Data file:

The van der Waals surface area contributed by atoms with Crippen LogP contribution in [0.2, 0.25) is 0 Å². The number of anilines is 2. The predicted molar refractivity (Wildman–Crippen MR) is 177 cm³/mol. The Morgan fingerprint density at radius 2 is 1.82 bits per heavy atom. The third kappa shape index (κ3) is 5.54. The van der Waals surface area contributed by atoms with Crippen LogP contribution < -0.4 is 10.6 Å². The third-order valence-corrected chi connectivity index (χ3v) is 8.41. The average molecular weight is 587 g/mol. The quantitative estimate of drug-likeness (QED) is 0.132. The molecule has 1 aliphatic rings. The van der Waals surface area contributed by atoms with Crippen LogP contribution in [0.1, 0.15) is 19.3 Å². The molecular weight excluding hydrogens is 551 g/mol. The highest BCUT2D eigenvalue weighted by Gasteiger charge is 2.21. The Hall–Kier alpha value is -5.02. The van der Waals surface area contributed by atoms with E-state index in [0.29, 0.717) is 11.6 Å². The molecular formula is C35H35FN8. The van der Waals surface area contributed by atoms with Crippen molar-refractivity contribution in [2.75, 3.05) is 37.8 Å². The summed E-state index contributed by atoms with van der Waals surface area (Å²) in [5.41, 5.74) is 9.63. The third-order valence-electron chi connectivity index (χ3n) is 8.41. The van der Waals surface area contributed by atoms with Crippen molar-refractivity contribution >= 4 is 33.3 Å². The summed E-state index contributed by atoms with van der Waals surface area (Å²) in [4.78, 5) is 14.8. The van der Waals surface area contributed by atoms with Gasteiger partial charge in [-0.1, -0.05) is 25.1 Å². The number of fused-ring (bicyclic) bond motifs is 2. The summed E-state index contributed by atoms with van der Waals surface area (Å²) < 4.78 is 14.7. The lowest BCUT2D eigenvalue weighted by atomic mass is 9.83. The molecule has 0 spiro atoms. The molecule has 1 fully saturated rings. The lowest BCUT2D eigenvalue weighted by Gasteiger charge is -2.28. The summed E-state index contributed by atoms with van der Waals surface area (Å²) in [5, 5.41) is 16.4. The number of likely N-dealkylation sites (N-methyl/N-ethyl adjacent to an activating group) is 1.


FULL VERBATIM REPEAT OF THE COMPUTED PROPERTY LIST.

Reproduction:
The van der Waals surface area contributed by atoms with Crippen LogP contribution in [0.2, 0.25) is 0 Å². The number of anilines is 2. The predicted molar refractivity (Wildman–Crippen MR) is 177 cm³/mol. The Morgan fingerprint density at radius 2 is 1.82 bits per heavy atom. The third kappa shape index (κ3) is 5.54. The van der Waals surface area contributed by atoms with Crippen LogP contribution < -0.4 is 10.6 Å². The third-order valence-corrected chi connectivity index (χ3v) is 8.41. The average molecular weight is 587 g/mol. The quantitative estimate of drug-likeness (QED) is 0.132. The molecule has 1 aliphatic rings. The van der Waals surface area contributed by atoms with Crippen LogP contribution in [0.1, 0.15) is 19.3 Å². The molecular weight excluding hydrogens is 551 g/mol. The highest BCUT2D eigenvalue weighted by Gasteiger charge is 2.21. The Hall–Kier alpha value is -5.02. The van der Waals surface area contributed by atoms with E-state index in [0.29, 0.717) is 11.6 Å². The molecular formula is C35H35FN8. The van der Waals surface area contributed by atoms with Crippen molar-refractivity contribution in [2.75, 3.05) is 37.8 Å². The summed E-state index contributed by atoms with van der Waals surface area (Å²) in [5.41, 5.74) is 9.63. The third-order valence-electron chi connectivity index (χ3n) is 8.41. The van der Waals surface area contributed by atoms with Crippen molar-refractivity contribution >= 4 is 33.3 Å². The summed E-state index contributed by atoms with van der Waals surface area (Å²) in [4.78, 5) is 14.8. The van der Waals surface area contributed by atoms with Gasteiger partial charge in [-0.1, -0.05) is 25.1 Å². The number of fused-ring (bicyclic) bond motifs is 2. The summed E-state index contributed by atoms with van der Waals surface area (Å²) < 4.78 is 14.7. The lowest BCUT2D eigenvalue weighted by atomic mass is 9.83. The molecule has 0 spiro atoms. The molecule has 1 fully saturated rings. The lowest BCUT2D eigenvalue weighted by Gasteiger charge is -2.28. The summed E-state index contributed by atoms with van der Waals surface area (Å²) in [5, 5.41) is 16.4. The number of likely N-dealkylation sites (N-methyl/N-ethyl adjacent to an activating group) is 1.